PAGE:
I know the meaning of life. It took me close to 20 years, but I found it.
You might be asking yourself, “How did she do it? She’s far too young to have figured out the greatest mystery of them all.” But I did, and now you can too.
Whoever came up the metaphor was a genius. The metaphor is the most important literary device. It has a larger role in society than people think. It’s not just a lesson in elementary school English class – it’s the only way to find answers to questions that aren’t a simple “yes” or “no.”
I know I’m not alone in saying that I’ve spent my entire life trying to figure out what any or all of life means. It’s one of those questions everyone wants to know – like the actual definitions of “beauty”, “truth”, and “love” or “What came first, the chicken or the egg?”
It’s human nature to ask questions we don’t know the answers to. We like to pretend we’re the Sherlock Homes of day-to-day life. We like to think we can find the answers. It’s reassuring. It warms our hearts. It makes us feel good – just like the smell of a hot cup of cocoa on a bitter snowy night, finding answers to questions we don’t fulfills us in ways we can’t completely explain. It’s a gut reaction, a “you-know-it-when-you-feel-it” kind of experience.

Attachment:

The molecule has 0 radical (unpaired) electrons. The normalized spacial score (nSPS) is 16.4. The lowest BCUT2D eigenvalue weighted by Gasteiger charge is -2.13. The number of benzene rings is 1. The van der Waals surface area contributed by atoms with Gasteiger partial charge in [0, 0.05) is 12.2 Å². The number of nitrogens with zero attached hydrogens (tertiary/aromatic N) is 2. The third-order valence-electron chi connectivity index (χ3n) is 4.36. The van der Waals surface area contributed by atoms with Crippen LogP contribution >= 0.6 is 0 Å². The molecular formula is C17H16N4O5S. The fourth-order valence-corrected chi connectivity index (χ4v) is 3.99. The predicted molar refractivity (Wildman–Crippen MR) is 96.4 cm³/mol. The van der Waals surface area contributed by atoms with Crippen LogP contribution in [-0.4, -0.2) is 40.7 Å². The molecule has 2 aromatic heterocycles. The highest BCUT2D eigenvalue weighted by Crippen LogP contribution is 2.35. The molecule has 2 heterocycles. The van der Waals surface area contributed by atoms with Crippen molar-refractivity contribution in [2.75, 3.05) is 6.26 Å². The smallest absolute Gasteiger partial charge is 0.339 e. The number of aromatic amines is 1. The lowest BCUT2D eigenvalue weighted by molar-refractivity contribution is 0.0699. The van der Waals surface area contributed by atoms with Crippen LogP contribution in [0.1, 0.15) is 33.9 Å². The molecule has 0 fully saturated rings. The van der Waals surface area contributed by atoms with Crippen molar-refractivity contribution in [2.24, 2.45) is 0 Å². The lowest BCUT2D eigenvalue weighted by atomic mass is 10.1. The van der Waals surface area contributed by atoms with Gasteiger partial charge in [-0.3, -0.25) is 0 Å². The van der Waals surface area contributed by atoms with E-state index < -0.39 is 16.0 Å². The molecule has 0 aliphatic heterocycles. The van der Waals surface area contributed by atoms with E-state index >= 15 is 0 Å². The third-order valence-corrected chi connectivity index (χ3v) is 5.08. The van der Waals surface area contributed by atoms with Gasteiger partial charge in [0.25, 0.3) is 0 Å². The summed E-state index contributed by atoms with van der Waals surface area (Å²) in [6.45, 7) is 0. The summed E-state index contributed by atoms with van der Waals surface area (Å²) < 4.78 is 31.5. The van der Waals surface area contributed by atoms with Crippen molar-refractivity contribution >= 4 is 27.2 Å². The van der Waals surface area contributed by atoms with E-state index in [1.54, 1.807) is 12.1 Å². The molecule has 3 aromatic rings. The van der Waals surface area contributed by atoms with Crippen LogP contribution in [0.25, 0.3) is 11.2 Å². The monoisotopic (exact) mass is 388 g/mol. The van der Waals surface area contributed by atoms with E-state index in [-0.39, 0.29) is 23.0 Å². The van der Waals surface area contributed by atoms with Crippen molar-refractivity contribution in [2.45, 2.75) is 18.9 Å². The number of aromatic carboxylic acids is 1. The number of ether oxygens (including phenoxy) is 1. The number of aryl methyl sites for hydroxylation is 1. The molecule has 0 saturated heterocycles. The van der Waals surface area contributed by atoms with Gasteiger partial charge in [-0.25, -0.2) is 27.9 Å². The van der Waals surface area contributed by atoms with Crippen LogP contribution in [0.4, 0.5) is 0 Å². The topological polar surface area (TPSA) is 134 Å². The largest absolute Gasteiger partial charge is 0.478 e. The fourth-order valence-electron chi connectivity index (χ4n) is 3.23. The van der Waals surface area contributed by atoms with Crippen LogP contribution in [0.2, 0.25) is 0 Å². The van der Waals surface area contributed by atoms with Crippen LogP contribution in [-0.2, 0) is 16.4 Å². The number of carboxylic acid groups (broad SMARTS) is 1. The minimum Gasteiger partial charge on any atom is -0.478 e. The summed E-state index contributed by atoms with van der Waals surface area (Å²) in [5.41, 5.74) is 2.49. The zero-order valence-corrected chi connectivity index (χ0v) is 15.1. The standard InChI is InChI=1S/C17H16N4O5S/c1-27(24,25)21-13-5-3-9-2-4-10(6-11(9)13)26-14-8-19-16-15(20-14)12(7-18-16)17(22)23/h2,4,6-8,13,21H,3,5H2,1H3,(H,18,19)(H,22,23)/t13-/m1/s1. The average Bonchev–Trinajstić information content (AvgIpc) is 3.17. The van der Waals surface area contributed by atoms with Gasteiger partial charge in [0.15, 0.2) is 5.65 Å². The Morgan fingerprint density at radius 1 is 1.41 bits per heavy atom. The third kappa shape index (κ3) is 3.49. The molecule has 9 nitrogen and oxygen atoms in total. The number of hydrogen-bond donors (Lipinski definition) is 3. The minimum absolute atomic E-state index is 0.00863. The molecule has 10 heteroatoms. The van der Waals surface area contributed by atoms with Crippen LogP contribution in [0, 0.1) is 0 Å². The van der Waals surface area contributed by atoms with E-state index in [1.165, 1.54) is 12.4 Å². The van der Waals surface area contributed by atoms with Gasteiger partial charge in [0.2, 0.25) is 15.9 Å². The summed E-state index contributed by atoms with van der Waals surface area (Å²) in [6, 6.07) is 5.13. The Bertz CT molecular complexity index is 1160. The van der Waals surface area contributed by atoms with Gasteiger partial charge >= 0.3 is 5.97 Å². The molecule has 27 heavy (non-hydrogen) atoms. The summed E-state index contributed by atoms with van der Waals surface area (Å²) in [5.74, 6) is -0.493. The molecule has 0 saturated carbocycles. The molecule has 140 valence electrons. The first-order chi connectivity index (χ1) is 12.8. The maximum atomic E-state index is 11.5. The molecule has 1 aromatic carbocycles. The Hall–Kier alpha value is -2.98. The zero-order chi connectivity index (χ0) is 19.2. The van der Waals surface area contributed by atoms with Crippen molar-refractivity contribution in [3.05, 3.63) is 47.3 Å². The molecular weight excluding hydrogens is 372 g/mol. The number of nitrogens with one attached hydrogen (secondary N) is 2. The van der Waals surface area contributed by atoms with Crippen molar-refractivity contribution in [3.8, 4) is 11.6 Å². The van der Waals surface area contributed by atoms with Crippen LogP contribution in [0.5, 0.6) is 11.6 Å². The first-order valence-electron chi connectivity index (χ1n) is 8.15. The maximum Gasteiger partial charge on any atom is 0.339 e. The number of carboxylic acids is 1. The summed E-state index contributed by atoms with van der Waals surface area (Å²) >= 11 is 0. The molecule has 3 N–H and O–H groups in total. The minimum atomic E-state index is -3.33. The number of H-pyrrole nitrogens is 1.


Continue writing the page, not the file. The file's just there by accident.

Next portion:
I remember the first time I felt that way. I was 14 and convinced myself I was on the verge of discovering the answer to “one of life’s biggest questions.” My eighth grade English class was assigned our final book of our elementary school career – “The Catcher in the Rye” by J.D. Salinger.
“Casual profanity and a rebel without a cause in the middle of his years as an angsty prep school teenager?” It was a match made in heaven.
Salinger read my mind. I never thought anyone could capture how I felt in writing – until then. That put me at east. I felt in charge and somehow obligated to question authority.